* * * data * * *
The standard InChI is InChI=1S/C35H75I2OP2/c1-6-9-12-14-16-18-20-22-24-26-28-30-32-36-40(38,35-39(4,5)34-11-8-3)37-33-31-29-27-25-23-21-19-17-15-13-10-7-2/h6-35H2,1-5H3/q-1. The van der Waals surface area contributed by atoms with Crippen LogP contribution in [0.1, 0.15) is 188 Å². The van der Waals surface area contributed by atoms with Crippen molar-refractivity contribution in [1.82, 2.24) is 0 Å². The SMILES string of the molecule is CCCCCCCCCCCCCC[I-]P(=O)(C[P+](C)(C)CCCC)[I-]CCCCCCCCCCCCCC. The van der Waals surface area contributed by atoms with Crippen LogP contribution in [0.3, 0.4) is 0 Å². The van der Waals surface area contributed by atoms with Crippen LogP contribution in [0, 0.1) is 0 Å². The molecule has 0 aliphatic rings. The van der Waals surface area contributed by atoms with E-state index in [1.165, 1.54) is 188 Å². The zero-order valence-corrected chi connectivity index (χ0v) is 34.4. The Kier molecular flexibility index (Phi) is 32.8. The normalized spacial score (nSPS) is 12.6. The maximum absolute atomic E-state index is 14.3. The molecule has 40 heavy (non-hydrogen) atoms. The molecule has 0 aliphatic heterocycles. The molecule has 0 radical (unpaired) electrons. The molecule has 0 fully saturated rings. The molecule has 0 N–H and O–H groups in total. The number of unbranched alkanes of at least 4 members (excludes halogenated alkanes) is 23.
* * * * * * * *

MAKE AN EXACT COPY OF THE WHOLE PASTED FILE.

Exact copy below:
The standard InChI is InChI=1S/C35H75I2OP2/c1-6-9-12-14-16-18-20-22-24-26-28-30-32-36-40(38,35-39(4,5)34-11-8-3)37-33-31-29-27-25-23-21-19-17-15-13-10-7-2/h6-35H2,1-5H3/q-1. The van der Waals surface area contributed by atoms with Crippen LogP contribution in [0.1, 0.15) is 188 Å². The van der Waals surface area contributed by atoms with Crippen molar-refractivity contribution in [1.82, 2.24) is 0 Å². The SMILES string of the molecule is CCCCCCCCCCCCCC[I-]P(=O)(C[P+](C)(C)CCCC)[I-]CCCCCCCCCCCCCC. The van der Waals surface area contributed by atoms with Crippen LogP contribution in [0.3, 0.4) is 0 Å². The van der Waals surface area contributed by atoms with Crippen LogP contribution in [0, 0.1) is 0 Å². The molecule has 0 aliphatic rings. The van der Waals surface area contributed by atoms with E-state index in [1.165, 1.54) is 188 Å². The zero-order valence-corrected chi connectivity index (χ0v) is 34.4. The Kier molecular flexibility index (Phi) is 32.8. The normalized spacial score (nSPS) is 12.6. The maximum absolute atomic E-state index is 14.3. The molecule has 40 heavy (non-hydrogen) atoms. The molecule has 0 aliphatic heterocycles. The molecule has 0 radical (unpaired) electrons. The molecule has 0 fully saturated rings. The molecule has 0 N–H and O–H groups in total. The number of unbranched alkanes of at least 4 members (excludes halogenated alkanes) is 23.